Wendy Bennett grew up in Belmont-DeVilliers where she and her friends walked the alphabet streets, celebrated birthdays and saw friends participate in the civil rights movement.
To rekindle those same memories of the glory and honor of the neighborhood affectionately known as The Blocks, Bennett and the Belmont-DeVilliers Neighborhood Association have planned a festival in his honor.
“The community is becoming more diverse and I think it’s just important that we know the progression, we know that change, we know what was, and it’s still a part of Belmont DeVilliers that we know where it was as that it changes. It’s just important to me personally,” Bennett said. “I think it’s good for the whole Pensacola community to look at the benefits for Pensacolans when they celebrate the rich culture that was and the rich culture that is still there in the midst of all the changes.”
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The first annual Belmont DeVilliers Heritage Festival will take place on Saturday from noon to 7 p.m. with live music ranging from gospel and soul to R&B.
Saxophonist and Pensacola native Antoine Knight will headline the event, including music from jazz and funk band Booker T. Washington. There will be local food vendors and eateries such as The Blue Dot.
Belmont-DeVilliers is a historic neighborhood in Pensacola centered around Belmont and DeVilliers streets. It became the epicenter of Pensacola’s black community following Florida’s “Jim Crow” laws that mandated segregation.
It was a bustling commercial district in the early 20th century, which Bennett describes as “black entrepreneurship on steroids.” There were restaurants, hair salons, churches, retail stores, beauticians, and many other stores in operation.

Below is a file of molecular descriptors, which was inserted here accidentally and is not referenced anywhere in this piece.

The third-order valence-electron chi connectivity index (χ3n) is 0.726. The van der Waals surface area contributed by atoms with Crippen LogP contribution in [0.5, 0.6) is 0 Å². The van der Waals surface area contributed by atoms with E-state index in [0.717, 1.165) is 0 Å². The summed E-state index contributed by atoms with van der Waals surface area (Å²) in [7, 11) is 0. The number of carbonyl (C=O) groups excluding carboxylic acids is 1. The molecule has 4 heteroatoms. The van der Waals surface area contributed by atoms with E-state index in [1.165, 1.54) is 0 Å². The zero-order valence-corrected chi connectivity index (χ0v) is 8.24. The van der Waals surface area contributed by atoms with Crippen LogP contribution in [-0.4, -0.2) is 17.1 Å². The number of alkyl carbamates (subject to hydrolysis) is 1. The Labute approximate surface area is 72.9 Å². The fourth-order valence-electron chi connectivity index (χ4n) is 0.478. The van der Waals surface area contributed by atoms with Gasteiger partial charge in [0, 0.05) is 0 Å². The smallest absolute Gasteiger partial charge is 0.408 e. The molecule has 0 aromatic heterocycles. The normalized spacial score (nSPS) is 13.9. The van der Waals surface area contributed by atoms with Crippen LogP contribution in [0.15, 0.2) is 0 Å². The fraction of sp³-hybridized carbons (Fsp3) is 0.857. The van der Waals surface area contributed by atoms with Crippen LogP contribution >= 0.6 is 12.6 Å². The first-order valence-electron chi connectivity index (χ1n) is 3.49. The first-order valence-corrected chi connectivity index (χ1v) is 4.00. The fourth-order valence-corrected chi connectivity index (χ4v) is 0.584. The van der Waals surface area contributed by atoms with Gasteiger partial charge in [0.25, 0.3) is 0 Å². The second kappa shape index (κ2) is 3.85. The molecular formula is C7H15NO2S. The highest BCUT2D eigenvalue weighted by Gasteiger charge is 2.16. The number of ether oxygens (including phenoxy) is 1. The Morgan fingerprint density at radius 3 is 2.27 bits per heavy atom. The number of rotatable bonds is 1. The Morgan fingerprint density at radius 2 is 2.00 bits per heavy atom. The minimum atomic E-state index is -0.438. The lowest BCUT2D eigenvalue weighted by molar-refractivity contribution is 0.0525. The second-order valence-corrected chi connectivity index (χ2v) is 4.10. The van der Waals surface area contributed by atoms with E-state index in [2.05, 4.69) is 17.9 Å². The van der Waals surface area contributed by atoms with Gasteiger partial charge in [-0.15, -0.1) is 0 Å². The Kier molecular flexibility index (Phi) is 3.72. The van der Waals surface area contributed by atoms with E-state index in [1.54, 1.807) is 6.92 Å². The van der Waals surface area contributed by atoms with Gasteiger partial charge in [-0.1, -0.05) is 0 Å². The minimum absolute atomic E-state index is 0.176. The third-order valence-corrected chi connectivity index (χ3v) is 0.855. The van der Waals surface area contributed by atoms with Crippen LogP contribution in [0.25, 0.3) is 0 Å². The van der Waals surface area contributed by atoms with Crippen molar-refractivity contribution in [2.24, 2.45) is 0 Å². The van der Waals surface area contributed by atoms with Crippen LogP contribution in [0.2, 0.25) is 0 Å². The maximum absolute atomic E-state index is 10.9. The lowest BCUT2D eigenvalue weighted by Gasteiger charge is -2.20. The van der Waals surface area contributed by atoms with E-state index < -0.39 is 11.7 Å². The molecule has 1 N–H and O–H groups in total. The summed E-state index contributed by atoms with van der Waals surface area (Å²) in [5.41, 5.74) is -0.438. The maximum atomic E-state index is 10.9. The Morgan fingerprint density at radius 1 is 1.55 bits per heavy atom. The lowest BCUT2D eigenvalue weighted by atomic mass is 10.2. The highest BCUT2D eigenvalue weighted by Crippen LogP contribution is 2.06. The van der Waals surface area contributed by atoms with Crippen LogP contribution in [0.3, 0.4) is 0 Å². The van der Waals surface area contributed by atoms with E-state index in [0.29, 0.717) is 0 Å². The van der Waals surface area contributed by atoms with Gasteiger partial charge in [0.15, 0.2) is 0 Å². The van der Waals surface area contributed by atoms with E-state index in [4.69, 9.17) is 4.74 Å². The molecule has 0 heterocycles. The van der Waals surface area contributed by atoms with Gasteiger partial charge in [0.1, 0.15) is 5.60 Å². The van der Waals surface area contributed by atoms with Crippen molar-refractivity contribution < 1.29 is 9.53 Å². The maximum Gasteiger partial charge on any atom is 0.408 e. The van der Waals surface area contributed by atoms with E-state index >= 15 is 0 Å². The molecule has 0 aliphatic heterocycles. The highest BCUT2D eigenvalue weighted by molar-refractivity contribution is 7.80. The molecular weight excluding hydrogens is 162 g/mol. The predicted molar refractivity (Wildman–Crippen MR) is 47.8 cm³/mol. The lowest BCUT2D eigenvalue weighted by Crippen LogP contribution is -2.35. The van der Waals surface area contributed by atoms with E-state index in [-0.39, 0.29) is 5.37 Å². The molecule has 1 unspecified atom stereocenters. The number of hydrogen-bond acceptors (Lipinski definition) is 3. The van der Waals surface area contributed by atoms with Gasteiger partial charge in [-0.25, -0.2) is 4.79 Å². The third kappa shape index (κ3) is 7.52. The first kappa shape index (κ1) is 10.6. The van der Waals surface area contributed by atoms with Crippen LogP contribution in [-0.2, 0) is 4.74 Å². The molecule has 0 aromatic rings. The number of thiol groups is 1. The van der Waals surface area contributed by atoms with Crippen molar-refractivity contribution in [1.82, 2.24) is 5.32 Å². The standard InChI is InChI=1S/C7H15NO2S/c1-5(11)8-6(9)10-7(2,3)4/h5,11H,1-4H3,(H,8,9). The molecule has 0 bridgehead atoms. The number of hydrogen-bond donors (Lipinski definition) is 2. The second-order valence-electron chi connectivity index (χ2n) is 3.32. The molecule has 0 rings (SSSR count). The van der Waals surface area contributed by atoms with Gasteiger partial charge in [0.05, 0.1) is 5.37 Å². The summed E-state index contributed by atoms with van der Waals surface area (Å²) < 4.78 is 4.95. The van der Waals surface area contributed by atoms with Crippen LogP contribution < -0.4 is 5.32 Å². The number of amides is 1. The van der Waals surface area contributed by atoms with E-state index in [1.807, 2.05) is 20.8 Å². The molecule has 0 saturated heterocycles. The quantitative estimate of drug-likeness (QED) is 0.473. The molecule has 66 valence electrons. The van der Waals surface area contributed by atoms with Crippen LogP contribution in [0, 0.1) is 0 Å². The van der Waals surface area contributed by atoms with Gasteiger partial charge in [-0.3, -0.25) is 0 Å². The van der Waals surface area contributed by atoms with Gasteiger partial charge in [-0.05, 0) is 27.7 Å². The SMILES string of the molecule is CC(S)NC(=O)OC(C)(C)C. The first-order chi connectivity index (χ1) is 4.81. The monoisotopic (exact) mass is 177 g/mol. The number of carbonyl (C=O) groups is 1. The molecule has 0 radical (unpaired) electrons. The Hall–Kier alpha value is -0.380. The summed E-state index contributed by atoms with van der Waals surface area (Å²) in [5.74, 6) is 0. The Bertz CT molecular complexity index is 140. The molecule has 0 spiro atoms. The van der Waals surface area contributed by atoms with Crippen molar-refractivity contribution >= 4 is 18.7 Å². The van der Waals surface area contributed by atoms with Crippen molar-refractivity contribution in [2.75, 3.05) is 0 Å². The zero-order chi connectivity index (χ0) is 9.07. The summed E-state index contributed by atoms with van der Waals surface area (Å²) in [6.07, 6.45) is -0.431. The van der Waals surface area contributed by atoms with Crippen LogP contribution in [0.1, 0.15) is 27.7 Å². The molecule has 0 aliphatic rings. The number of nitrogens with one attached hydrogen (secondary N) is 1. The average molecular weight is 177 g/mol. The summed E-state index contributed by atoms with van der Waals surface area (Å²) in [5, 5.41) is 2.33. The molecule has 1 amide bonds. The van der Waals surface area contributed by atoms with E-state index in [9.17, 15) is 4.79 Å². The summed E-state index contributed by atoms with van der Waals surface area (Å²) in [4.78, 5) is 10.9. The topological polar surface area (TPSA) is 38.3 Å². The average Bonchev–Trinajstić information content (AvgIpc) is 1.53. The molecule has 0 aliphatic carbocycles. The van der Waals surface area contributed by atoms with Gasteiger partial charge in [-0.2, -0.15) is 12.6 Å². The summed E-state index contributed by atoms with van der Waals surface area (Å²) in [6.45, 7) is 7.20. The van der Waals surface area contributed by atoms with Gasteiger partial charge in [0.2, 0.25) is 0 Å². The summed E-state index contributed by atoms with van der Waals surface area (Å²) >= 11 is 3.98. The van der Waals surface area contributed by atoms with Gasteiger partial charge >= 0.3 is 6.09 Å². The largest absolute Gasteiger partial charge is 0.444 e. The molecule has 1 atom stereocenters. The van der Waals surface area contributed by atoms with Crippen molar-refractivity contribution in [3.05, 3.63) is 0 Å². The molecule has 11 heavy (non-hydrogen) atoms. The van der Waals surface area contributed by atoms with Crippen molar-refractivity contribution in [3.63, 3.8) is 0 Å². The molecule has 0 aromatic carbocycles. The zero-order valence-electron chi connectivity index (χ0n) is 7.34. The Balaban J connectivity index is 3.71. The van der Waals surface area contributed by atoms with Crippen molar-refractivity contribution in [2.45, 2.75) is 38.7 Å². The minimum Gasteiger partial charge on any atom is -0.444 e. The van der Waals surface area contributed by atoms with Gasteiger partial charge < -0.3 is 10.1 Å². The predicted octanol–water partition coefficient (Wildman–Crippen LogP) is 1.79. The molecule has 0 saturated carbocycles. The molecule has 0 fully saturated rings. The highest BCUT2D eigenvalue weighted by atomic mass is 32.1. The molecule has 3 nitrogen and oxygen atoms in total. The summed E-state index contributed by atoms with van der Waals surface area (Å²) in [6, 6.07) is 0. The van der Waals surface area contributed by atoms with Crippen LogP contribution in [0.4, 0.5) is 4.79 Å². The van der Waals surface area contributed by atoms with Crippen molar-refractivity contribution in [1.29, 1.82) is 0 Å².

It was also a stop on the Chitlin Circuit with clubs hosting world famous musicians such as Louis Armstrong, James Brown, Ray Charles, Aretha Franklin and BB King.
Residents like Robin Reshard regard the neighborhood as a place where music was one of the foundations of its existence.
Music, be it blues, soul or R&B, is a cue for many cultural moments in black neighborhoods where it has shown that it is time to walk, to worship, to rest and even to find the time to love each other.
The neighborhood was also important as an economic engine with the amount of professional services provided by doctors, lawyers and funeral homes.
The festival will be a time to celebrate neighborhood culture, neighborhood people and neighborhood history and to celebrate neighbors past and present.
“I will always say that you have to make room for the old stories to be told, but you also have to make room for the new stories that are coming to this current generation without forgetting that you stand on the shoulders of so many generations whose the stories weren’t shared,” Reshard said. “And so it’s that opportunity, to do that by celebrating all around the music, the food, and the story, and at the heart of the spirit people of yesterday and today.
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When Bennett thinks of her childhood in The Blocks and all the memories she has in the neighborhood, it always makes her happy.
From her husband who was a newspaper delivery boy in the area to his memories of walking to music lessons, the rich history that Belmont DeVilliers carries in her heart and others is something she wants to share with the entire community.
“(I want to) increase the knowledge base about Belmont DeVilliers, what he was in his prime and what he hopes to be in the future and bring people together,” Bennett said. “We all make up the Pensacola community through downtown, whether it’s North Hill, the Belmont DeVilliers. The success of Pensacola depends on the success of all parts of our community. And you have to embrace the change that comes with the things that happen both inside and outside of our city.”
To register as a seller, visit the Belmont DeVilliers Facebook page.